When debate about refugees ascends from slogan swapping (“stop the boats”, “bring them here”) to specific reasoning, there seems only one argument worth considering for the ignominious detention of asylum seekers on Manus Island and Nauru and the refusal to ever settle any in Australia. That argument, advanced by both the government and the opposition (occasionally in a less strident form), stems from deterrence.

Please explain: CHOGM to focus on Turnbull’s weak emissions policy | RenewEconomy
CHOGM – Australian Prime Minister Malcolm Turnbull might be enjoying a break from domestic (read: energy) politics at the Commonwealth Heads of Government Meeting (CHOGM) in London this week, but he is unlikely to escape scrutiny of his government’s feeble efforts on cutting emissions. Alongside the important business of anointing a successor to the Crown, emissions targets have been thrust high on the CHOGM agenda for 2018, by none other than the meeting’s host.

Related NEG coverage:

Built Environment

UK drives into e-vehicle fast lane with 11% sales rise | The Guardian
Sales of electric cars in the UK have risen 11% on last year, putting the country in the premier league of those ditching petrol and diesel engines, though it is still miles behind Norway and China.

Food Systems

Will rising carbon dioxide levels really boost plant growth? | The Conversation
Plants have become an unlikely subject of political debate. Many projections suggest that burning fossil fuels and the resulting climate change will make it harder to grow enough food for everyone in the coming decades. But some groups opposed to limiting our emissions claim that higher levels of carbon dioxide (CO₂) will boost plants’ photosynthesis and so increase food production.  New research published in Science suggests that predicting the effects of increasing CO₂ levels on plant growth may actually be more complicated than anyone had expected.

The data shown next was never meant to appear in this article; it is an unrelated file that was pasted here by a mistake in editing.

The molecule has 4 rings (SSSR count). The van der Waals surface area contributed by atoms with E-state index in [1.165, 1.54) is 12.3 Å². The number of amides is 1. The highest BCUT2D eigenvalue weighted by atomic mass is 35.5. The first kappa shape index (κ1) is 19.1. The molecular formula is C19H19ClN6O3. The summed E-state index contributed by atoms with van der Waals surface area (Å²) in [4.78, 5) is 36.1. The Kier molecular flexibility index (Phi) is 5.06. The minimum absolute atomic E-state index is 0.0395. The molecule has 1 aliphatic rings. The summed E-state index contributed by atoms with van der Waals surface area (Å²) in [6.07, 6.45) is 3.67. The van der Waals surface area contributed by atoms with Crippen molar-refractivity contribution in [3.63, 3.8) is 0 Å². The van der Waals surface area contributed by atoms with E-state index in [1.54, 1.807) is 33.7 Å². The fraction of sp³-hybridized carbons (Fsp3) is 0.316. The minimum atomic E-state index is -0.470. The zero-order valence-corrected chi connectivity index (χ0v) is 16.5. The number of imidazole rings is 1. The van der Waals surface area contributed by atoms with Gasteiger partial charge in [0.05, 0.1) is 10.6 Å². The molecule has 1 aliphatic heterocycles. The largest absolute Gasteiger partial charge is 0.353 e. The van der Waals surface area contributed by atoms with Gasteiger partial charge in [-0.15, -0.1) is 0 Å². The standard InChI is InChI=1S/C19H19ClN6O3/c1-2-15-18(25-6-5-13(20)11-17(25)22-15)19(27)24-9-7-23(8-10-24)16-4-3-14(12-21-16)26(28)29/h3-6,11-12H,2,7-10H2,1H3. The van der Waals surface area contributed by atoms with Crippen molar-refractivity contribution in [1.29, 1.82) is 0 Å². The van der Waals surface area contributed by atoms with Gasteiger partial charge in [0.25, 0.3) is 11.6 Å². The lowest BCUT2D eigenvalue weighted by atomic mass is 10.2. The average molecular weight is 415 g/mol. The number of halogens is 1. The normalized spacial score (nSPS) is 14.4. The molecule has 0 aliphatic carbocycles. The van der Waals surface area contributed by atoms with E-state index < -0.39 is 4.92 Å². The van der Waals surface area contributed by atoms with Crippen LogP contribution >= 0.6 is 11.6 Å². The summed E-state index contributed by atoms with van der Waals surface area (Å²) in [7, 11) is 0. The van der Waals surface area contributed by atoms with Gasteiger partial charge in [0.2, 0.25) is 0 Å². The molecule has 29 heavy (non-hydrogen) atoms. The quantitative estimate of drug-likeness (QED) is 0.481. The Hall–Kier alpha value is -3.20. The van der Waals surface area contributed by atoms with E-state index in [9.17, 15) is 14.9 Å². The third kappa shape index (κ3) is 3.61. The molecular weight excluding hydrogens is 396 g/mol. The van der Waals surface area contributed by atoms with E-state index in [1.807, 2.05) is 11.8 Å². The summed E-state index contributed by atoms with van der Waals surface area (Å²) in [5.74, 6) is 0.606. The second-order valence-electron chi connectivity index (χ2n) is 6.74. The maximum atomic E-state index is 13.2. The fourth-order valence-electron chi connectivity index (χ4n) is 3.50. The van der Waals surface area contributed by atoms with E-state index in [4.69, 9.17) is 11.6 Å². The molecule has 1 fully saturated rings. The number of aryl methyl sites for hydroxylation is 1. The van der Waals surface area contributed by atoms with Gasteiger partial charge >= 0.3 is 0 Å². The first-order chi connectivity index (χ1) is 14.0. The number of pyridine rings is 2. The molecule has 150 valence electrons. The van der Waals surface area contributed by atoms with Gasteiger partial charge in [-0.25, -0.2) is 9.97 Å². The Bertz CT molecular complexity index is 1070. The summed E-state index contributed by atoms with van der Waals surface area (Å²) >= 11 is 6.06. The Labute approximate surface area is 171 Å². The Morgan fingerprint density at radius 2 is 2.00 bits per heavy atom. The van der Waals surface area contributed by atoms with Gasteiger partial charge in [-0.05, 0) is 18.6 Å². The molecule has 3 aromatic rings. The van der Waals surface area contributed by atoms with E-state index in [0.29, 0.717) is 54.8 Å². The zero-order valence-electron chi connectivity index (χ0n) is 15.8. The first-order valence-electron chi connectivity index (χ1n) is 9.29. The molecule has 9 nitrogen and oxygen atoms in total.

Liquid fertiliser study finds less harmful nitrogen run-off to Great Barrier Reef | ABC News
AUSTRALIA – Efforts to keep nitrogen fertilisers on farm and away from the fragile Great Barrier Reef can be boosted by use of liquid fertilisers, a study has found. Research conducted in the north Queensland town of Ingham has proven the use of molasses, a sugar milling by-product, can slow the rate at which nitrogen leaches from soil. Pam Pittaway from the National Centre for Engineering in Agriculture at the University of Southern Queensland said the blended fertiliser considerably reduces nitrogen run-off from paddocks.

A future where food is off the menu | newsroom
A hungry future awaits unless we give up meat, change how we produce food, and legislatively ensure all New Zealanders have a right to food. The Future of Food Symposium held at the University of Auckland discussed the issues facing future food supply such as a declining amount of fossil fuels and ways we can ensure we can sustainably feed the world’s growing population. Problems facing the supply of food outnumbered solutions.